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dc.contributorPyke, Jennifer
dc.contributorBlaetz, Robin
dc.contributor.advisorMartin, Amy
dc.contributor.authorMurphy, Emily
dc.date.accessioned2014-06-27T20:15:34Z
dc.date.available2014-06-27T20:15:34Z
dc.date.issued2014-06-27
dc.identifier.urihttp://hdl.handle.net/10166/3563
dc.description.abstractIn Victorian England, the biological processes behind the act of seeing were coming under new scrutiny. These changes in the public’s perception of sight, it has been argued, resulted in what Jonathan Crary calls “a massive reorganization of knowledge and social” (3). The change in the understanding of sight had a corresponding, tangible effect on the fabric of Victorian society. Issues such as the interaction between the objectivity and subjectivity of sight, or how the figure of the observer occupies positions of power, became the textual (and visual) shorthand for social interactions. Representations of art in novels therefore occupy a unique place in Victorian consciousness: because art inherently deals with issues of visuality, self-perception, and awareness, art (and portraits especially) can function as a physical embodiment of vision. The very existence of the portrait in the text brings additional concerns, such as the way that the production of the self necessarily exists in tension with the external influence of society and the subject’s environment. This project is composed of two case studies: the first focuses on Jane Eyre, by Charlotte Bronte, and the second on The Picture of Dorian Gray and to a lesser extent Salome, both by Oscar Wilde. These works, from earlier and later parts of the Victorian period respectively, each use the devices of vision and art to show societal and personal relationships, but textually represent these devices in such different ways that it becomes necessary to examine the differences in the conclusions that each author draws from these similar subjects. Insofar as any work of literature is a product of its time, I argue that the ideological differences implicit (or explicit, as the case may be) in each text are revealed through the way that each addresses the problems inherent in vision. The production of a portrait often results in a kind of “fracturing of the self,” whereby the subject projects certain ideological and personal characteristics onto the work of art in a way that is either productive of the self, or conversely results in the disintegration of the self. Wilde’s view of the sterility of art, stemming from the l’art pour l’art philosophy propounded by the Aesthetic Movement of the late Victorian period, contrasts starkly with Bronte’s earlier, relatively hopeful view of the transcendent aspects of art, as the self-portrait that Jane creates allows her to create and claim herself. By examining instances of portraiture in Jane Eyre and The Picture of Dorian Gray, I demonstrate the epistemological, societal, and ideological shift that result from technological advances in the field of optics.en_US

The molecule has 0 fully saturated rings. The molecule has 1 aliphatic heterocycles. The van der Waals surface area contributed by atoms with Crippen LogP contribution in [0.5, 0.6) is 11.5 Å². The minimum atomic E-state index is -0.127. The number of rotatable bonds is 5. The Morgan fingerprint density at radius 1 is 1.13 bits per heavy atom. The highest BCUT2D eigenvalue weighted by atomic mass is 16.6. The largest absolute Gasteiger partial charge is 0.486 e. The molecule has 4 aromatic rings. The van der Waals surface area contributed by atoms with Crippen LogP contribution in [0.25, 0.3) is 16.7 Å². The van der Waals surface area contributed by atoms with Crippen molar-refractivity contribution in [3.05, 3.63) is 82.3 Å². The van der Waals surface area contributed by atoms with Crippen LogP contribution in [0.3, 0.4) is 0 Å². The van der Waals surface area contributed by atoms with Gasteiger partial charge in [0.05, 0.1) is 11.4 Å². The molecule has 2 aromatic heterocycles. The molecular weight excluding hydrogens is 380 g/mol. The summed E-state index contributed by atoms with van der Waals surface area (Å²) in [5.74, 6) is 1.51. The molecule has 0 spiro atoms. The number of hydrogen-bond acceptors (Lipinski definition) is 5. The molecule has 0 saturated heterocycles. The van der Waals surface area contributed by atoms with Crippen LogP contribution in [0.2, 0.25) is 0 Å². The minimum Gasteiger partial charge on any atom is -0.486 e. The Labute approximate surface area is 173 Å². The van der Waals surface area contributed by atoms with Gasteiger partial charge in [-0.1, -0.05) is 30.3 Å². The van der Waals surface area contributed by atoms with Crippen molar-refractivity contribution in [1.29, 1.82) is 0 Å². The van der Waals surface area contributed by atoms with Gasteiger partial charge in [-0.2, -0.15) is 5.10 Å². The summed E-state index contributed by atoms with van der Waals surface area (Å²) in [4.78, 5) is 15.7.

dc.description.sponsorshipEnglishen_US
dc.language.isoen_USen_US
dc.subjectVictorianen_US
dc.subjectLiteratureen_US
dc.subjectVisual cultureen_US
dc.titleFrom “Wholesome Discipline” to “Something Fatal”: Portraiture in the Victorian Novelen_US
dc.typeThesis
dc.date.gradyear2014en_US
mhc.institutionMount Holyoke College
mhc.degreeUndergraduateen_US
dc.rights.restrictedpublicen_US


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